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Mineral economics

South Africa has an abundance of mineral resources, accounting for a significant proportion of world production and reserves, and South African mining companies are key players in the global industry. As a global player, it is important that the industry is well positioned as an investment destination through policies that will drive growth within the sector. As such, the objective of the Mineral Economics Directorate is to collect, process and compile mining and mineral statistical data and provide through research, relevant information that will enhance the global competitiveness and attract new investments into the South African mineral industry. The Statistics unit that collects, classifies, collates and analyses mining and mineral related data resides within the Mineral Economics Directorate. The mineral statistics is collected in terms of Section 28 of the Minerals and Petroleum Resources Development Act of 2002, which stipulates that mining right or mining permit holders are required to submit to the Department, accurate monthly statistical data of employment, remuneration, production, sales and revenue in the sector.

The Directorate produces on an annual basis, economic publications such as the South Africa’s Mining Industry (SAMI), the Quarterly Mining Bulletins, Directories for operating mines across all commodities in South Africa as well the statistical Annual Production Data of all commodities produces in the country, amongst others. The directorate is also responsible for tracking local and international developments in the fields of:  

  • Energy Minerals
  • Ferrous Metals
  • Industrial Minerals
  • Non-ferrous Metals and Minerals
  • Precious Metals and Minerals

The Directorate, in partnership with other Department also participates in promotional conferences or events, such as the Invest in African Mining Indaba (Mining Indaba) (Cape Town), the Prospectors & Developers Association of Canada (PDAC) (Canada) and China Mining Conference (China) as well as Africa Down Under (Australia) in a to promoting and encouraging investment into South Africa’s Mining Sector.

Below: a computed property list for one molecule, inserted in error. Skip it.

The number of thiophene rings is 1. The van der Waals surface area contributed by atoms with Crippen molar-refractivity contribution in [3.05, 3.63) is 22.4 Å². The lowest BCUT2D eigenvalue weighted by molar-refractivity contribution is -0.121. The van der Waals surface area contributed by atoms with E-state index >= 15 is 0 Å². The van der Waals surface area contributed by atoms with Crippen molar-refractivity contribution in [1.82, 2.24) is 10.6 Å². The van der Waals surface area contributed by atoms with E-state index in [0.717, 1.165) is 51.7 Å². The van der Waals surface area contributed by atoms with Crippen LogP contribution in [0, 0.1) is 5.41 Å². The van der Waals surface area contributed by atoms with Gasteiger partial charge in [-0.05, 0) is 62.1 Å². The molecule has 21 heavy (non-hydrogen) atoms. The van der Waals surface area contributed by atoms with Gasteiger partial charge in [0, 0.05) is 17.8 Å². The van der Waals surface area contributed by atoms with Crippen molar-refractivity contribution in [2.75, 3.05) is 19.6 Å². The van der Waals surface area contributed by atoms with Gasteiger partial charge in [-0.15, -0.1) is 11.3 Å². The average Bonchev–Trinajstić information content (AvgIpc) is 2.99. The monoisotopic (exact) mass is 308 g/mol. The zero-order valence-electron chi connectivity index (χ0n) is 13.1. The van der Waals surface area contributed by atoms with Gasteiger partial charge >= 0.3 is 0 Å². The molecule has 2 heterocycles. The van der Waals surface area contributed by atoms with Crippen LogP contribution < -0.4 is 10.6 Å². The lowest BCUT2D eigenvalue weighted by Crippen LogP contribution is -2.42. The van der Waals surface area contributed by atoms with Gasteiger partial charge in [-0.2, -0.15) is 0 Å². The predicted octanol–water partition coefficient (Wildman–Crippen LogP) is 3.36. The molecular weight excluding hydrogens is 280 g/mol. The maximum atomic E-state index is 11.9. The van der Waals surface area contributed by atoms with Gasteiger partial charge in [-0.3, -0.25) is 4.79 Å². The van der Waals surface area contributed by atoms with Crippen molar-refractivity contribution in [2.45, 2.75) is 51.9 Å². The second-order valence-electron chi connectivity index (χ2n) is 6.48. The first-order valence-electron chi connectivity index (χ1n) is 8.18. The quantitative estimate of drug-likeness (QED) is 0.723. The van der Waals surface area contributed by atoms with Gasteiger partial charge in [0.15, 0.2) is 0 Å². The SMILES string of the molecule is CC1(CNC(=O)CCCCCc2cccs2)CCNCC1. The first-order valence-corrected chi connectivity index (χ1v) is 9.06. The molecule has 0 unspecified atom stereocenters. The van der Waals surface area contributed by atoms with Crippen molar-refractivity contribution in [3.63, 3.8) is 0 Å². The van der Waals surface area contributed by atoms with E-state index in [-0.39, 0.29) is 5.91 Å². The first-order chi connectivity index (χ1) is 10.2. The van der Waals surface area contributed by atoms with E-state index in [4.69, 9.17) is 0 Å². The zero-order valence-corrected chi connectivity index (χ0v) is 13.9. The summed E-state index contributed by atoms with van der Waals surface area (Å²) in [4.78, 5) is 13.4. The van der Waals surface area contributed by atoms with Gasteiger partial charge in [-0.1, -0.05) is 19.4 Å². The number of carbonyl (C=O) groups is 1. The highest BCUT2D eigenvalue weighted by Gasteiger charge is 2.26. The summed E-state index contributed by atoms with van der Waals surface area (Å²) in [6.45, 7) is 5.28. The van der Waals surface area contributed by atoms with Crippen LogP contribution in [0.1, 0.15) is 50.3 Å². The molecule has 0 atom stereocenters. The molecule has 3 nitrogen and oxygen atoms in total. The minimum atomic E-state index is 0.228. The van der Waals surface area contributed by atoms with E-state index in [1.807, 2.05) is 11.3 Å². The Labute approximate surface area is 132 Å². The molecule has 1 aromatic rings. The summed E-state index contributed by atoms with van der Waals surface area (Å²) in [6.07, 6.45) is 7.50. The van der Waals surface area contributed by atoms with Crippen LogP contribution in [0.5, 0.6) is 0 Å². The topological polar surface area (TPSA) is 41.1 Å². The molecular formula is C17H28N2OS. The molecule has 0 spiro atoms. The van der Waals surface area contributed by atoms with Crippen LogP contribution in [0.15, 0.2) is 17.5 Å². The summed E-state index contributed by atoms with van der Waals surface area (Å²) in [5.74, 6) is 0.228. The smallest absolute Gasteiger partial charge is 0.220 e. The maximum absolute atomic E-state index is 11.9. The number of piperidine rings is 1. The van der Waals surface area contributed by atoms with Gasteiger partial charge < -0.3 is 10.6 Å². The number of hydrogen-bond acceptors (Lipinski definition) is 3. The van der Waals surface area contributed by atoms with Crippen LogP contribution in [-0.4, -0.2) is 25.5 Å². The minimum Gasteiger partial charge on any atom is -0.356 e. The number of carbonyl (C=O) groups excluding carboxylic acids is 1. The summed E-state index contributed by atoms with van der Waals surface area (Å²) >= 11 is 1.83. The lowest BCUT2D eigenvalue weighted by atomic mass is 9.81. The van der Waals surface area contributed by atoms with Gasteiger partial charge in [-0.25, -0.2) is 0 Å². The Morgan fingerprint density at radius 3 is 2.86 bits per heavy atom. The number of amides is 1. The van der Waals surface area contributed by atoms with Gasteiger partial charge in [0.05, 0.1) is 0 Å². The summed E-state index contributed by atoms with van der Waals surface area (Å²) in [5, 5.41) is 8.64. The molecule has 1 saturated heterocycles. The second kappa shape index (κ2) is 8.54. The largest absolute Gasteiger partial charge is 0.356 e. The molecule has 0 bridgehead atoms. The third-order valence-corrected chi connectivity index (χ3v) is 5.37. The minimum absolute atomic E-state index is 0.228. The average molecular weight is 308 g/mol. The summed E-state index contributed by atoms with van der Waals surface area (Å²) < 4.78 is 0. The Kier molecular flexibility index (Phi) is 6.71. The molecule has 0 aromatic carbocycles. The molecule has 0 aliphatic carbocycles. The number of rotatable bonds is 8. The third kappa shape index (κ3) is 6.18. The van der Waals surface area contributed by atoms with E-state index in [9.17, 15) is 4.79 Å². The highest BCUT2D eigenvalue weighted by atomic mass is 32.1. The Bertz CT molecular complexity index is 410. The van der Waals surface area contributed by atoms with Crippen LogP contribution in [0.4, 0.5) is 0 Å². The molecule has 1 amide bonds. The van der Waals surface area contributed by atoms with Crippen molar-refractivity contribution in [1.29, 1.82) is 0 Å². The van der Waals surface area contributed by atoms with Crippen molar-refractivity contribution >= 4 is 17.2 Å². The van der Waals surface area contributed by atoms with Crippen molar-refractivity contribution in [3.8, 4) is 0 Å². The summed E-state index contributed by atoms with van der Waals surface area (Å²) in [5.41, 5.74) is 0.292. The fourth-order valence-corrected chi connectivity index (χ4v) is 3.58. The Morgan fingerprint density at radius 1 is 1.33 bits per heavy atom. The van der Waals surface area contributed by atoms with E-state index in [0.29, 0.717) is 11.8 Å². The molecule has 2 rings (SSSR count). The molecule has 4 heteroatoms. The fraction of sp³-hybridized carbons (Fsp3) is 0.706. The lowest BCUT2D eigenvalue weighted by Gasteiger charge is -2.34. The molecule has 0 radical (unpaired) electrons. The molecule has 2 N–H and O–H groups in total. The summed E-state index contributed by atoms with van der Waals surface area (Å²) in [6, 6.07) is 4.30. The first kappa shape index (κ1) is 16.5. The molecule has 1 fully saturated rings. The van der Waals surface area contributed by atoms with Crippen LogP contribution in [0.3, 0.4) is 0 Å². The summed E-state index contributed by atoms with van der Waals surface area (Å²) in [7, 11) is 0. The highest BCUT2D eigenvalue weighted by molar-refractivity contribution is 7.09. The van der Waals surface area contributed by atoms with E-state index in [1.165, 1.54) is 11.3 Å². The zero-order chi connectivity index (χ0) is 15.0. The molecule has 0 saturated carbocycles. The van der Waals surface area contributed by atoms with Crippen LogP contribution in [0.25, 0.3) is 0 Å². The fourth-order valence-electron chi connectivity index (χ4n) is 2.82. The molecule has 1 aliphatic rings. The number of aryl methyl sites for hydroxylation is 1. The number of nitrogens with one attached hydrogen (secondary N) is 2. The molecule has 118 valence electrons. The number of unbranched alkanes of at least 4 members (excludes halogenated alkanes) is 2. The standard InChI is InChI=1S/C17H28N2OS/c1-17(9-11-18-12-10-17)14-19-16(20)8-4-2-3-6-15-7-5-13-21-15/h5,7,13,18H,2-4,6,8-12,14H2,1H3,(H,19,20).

The directorate has actively participated in the following international obligations:


In 2000, a small group of African mining ministers embarked on an initiative to curb the trade in conflict diamonds that was fuelling wars in some African countries. Currently, more than 40 producing and trading countries have successfully implemented the Kimberley Process Certification Scheme. Already, some of those previously conflict-ridden countries have reported increased revenues from diamonds since the start of the process. Through all the negotiation stages, South Africa was in the driving seat as chair and secretariat. A number of other countries, including Russia, Botswana and Namibia, have already served as chairs.


The African Mining Partnership (AMP), whose main function is to drive the New Partnership for Africa's Development (Nepad) mining initiatives, was established during the African Mining Minister's meeting held in Cape Town in February 2004. South Africa is an important role player in this body. South Africa has played an important role as the Secretariat, in hosting as well as coordinating the affairs of the AMP. The AMP was successfully merged with the African Union Conference of Ministers Responsible for Mineral Resources Development, during the last Plenary Meeting of 6-8 February 2010, in South Africa.


The directorate participates in most bilateral meetings by representing the DMR in all mining-related issues.


In October 2003, the European Commission (EC) presented a proposal for a new EU regulatory framework for chemicals, at the nucleus of which is REACH, a single, integrated system for Registration, Evaluation, and Authorisation of Chemicals. REACH would require EU companies that produce or import more than one ton/year of a chemical substance to assess the risks arising from their use and to take the necessary measures to manage any risks they identify. Because REACH generally classifies minerals as chemical substances, the proposal will have the potential to seriously affect market access and increase the production costs for certain metals and metals compounds, from South Africa and other countries exporting to the EU. From South Africa all inputs from the mining stakeholders are co-ordinated by the Chamber of Mines, though the South African Ambassador to Belgium plays a significant role. The DMR plays a supporting role to the Chamber of Mines.


Energy Minerals: 


Ferrous Metals: 


Industrial Minerals: 


Non-Ferrous Metals and Minerals: 


Precious Metals and Minerals: 





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